Mumbai put up its best performance in 25 years on Thursday, ensuring a record voter turnout of 52.66 per cent. While each of the six constituencies in the city recorded a turnout of over 50 per cent, polling in South Mumbai, home to the elite, was 54 per cent.
Election records reveal that Thursday’s voting percentage is the highest since the 1989 LS polls when it was 55 per cent. Since 1989, the voting percentage crossed 50 per cent only once — 50.36 per cent in 1998.
Mumbai South Central, the city’s Marathi-speaking area, recorded the highest turnout of 55 per cent — nearly 16 percentage points higher than in 2009 when it was 39.51 per cent. Mumbai South, where the rich share space with the urban poor, came second with 54 per cent, up by nearly 14 percentage points from 2009.
Mumbai North and Mumbai North East, which comprise assembly pockets dominated by Gujaratis and Marwaris who support BJP prime ministerial candidate Narendra Modi, recorded 53 per cent and 52 per cent respectively. The turnout in Mumbai North Central was 52 per cent and Mumbai North West 50 per cent.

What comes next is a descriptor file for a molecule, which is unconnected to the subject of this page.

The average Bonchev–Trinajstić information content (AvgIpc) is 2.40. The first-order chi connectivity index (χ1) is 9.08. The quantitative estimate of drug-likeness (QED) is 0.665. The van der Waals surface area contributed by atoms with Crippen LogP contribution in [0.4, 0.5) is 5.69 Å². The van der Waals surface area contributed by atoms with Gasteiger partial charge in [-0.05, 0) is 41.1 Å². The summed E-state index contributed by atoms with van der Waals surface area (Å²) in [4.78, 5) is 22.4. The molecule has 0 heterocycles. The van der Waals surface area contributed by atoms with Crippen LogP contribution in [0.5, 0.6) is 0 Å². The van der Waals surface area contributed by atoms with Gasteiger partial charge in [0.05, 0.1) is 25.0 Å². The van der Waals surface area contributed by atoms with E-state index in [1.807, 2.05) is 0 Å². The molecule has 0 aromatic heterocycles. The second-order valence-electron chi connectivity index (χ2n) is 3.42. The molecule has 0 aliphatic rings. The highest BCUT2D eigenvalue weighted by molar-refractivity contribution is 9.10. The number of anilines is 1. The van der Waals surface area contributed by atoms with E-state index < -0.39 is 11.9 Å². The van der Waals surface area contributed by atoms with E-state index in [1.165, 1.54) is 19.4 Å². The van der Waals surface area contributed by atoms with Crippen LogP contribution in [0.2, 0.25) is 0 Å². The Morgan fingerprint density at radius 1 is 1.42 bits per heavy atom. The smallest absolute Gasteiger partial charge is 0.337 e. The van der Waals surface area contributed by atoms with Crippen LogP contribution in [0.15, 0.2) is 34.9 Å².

For the ruling Congress-NCP alliance, which won all the six seats in 2009 due to a division in the Marathi votes by Raj Thackeray’s Maharashtra Navnirman Sena (MNS), the sharp rise in turnout is a cause for alarm. “Such a high increase in voting percentage traditionally indicates a strong anti-incumbency sentiment,” said state BJP president Devendra Fadnavis.
Moreover, the Muslim-dominated belts in Malvani, Bhendi Bazaar and Nagpada, where the turnout is usually high, did not see heavy polling on Thursday. Political analysts attributed this to a bitterness for the Congress and an unwillingness to align with the BJP-led alliance.
“We are still confident of doing very well in Mumbai. The minorities, Dalits and urban voters have certainly taken into consideration the policy measures undertaken by the Congress-NCP government,” said state PCC chief Manikrao Thakre.
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